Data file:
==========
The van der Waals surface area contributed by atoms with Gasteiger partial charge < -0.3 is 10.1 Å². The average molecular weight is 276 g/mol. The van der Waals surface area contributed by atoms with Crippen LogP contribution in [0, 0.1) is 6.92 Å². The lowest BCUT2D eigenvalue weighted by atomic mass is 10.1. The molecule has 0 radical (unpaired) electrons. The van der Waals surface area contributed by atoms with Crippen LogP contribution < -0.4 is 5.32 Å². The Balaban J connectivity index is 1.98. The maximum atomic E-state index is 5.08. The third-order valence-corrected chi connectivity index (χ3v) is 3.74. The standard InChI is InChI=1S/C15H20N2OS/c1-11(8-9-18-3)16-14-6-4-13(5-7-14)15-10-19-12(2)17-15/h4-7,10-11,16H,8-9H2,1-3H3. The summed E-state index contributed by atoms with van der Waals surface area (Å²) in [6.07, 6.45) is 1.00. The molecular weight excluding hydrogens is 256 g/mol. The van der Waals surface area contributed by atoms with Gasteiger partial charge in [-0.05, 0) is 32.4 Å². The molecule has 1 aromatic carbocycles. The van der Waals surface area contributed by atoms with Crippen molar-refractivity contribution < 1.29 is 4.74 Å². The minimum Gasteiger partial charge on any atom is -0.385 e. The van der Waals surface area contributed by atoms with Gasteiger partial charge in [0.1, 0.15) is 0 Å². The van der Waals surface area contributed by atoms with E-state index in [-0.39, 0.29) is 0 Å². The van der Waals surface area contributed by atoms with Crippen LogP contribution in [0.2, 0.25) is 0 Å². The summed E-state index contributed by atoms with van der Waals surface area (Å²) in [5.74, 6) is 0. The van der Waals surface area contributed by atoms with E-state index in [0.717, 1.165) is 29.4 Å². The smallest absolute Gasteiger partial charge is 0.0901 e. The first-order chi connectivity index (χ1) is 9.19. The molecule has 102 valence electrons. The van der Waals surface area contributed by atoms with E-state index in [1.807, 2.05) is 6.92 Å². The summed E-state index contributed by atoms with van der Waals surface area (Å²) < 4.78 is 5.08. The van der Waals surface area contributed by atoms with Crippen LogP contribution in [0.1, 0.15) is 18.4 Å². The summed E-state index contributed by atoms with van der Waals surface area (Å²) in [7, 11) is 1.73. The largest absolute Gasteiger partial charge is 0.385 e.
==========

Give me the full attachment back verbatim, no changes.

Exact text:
The van der Waals surface area contributed by atoms with Gasteiger partial charge < -0.3 is 10.1 Å². The average molecular weight is 276 g/mol. The van der Waals surface area contributed by atoms with Crippen LogP contribution in [0, 0.1) is 6.92 Å². The lowest BCUT2D eigenvalue weighted by atomic mass is 10.1. The molecule has 0 radical (unpaired) electrons. The van der Waals surface area contributed by atoms with Crippen LogP contribution < -0.4 is 5.32 Å². The Balaban J connectivity index is 1.98. The maximum atomic E-state index is 5.08. The third-order valence-corrected chi connectivity index (χ3v) is 3.74. The standard InChI is InChI=1S/C15H20N2OS/c1-11(8-9-18-3)16-14-6-4-13(5-7-14)15-10-19-12(2)17-15/h4-7,10-11,16H,8-9H2,1-3H3. The summed E-state index contributed by atoms with van der Waals surface area (Å²) in [6.07, 6.45) is 1.00. The molecular weight excluding hydrogens is 256 g/mol. The van der Waals surface area contributed by atoms with Gasteiger partial charge in [-0.05, 0) is 32.4 Å². The molecule has 1 aromatic carbocycles. The van der Waals surface area contributed by atoms with Crippen molar-refractivity contribution < 1.29 is 4.74 Å². The minimum Gasteiger partial charge on any atom is -0.385 e. The van der Waals surface area contributed by atoms with Gasteiger partial charge in [0.1, 0.15) is 0 Å². The van der Waals surface area contributed by atoms with E-state index in [-0.39, 0.29) is 0 Å². The van der Waals surface area contributed by atoms with Crippen LogP contribution in [0.2, 0.25) is 0 Å². The summed E-state index contributed by atoms with van der Waals surface area (Å²) in [5.74, 6) is 0. The van der Waals surface area contributed by atoms with E-state index in [0.717, 1.165) is 29.4 Å². The smallest absolute Gasteiger partial charge is 0.0901 e. The first-order chi connectivity index (χ1) is 9.19. The molecule has 102 valence electrons. The van der Waals surface area contributed by atoms with E-state index in [1.807, 2.05) is 6.92 Å². The summed E-state index contributed by atoms with van der Waals surface area (Å²) < 4.78 is 5.08. The van der Waals surface area contributed by atoms with Crippen LogP contribution in [0.1, 0.15) is 18.4 Å². The summed E-state index contributed by atoms with van der Waals surface area (Å²) in [7, 11) is 1.73. The largest absolute Gasteiger partial charge is 0.385 e.